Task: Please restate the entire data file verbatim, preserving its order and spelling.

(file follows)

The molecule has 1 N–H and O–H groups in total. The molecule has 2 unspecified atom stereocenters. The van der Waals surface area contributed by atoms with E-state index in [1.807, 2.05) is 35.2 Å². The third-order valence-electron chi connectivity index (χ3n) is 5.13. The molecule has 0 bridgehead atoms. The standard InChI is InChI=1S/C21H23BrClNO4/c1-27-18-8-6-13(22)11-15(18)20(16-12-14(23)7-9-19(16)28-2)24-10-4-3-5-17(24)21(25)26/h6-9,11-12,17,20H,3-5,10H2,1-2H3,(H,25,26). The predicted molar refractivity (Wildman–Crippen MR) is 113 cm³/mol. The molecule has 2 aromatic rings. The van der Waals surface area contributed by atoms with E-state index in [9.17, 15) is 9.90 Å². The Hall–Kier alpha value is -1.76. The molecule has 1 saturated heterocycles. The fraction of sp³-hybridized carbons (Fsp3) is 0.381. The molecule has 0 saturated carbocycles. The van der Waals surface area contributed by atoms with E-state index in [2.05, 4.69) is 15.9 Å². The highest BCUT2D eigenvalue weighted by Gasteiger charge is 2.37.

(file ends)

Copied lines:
The molecule has 1 N–H and O–H groups in total. The molecule has 2 unspecified atom stereocenters. The van der Waals surface area contributed by atoms with E-state index in [1.807, 2.05) is 35.2 Å². The third-order valence-electron chi connectivity index (χ3n) is 5.13. The molecule has 0 bridgehead atoms. The standard InChI is InChI=1S/C21H23BrClNO4/c1-27-18-8-6-13(22)11-15(18)20(16-12-14(23)7-9-19(16)28-2)24-10-4-3-5-17(24)21(25)26/h6-9,11-12,17,20H,3-5,10H2,1-2H3,(H,25,26). The predicted molar refractivity (Wildman–Crippen MR) is 113 cm³/mol. The molecule has 2 aromatic rings. The van der Waals surface area contributed by atoms with E-state index in [9.17, 15) is 9.90 Å². The Hall–Kier alpha value is -1.76. The molecule has 1 saturated heterocycles. The fraction of sp³-hybridized carbons (Fsp3) is 0.381. The molecule has 0 saturated carbocycles. The van der Waals surface area contributed by atoms with E-state index in [2.05, 4.69) is 15.9 Å². The highest BCUT2D eigenvalue weighted by Gasteiger charge is 2.37.